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Hortense Calisher: Standard Dreaming

It is generally called a novella, though my copy has 127 pages. It tells the story of Niels Berners, a New York surgeon. He is divorced, is despised by his son, Raoul, and his conversations with his secretary are perfunctory and professional. He works in Chinatown and therefore many of his patients are Chinese. He has suddenly been faced with an epidemic of deaths of his Chinese patients. All the victims were middle-aged and all parents. He belongs to a small group who have been rejected by their children. And the two are connected, as Berners believes that the people have died because they are parents. In short, as far as Berners is concerned, there is a decline in the species because of a failure in the parent-child relationship. Is this really happening or is it a dream? And is this just a story told by an old woman (aged 61) who just does not understand the younger generation? Calisher tells the story well and her view is certainly interesting and different.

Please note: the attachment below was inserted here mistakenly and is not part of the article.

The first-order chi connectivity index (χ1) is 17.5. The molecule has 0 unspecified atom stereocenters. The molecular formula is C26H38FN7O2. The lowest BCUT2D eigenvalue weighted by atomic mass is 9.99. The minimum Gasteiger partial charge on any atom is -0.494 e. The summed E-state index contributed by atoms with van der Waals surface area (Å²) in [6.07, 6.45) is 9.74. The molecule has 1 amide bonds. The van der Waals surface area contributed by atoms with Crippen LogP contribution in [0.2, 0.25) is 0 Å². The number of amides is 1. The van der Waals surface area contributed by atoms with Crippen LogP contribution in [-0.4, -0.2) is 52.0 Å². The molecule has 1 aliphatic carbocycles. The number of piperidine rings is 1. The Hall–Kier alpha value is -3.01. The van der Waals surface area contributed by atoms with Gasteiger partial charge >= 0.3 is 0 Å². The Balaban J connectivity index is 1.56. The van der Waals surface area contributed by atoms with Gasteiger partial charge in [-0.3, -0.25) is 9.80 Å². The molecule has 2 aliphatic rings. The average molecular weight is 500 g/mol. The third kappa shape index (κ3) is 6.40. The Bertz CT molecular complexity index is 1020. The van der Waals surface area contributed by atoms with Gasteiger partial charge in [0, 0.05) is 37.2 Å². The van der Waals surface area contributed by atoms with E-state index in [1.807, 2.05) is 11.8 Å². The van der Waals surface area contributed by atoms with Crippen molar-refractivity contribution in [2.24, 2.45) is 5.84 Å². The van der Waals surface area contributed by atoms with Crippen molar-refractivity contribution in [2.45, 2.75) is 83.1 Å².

Publishing history

First published 1972 by Arbor House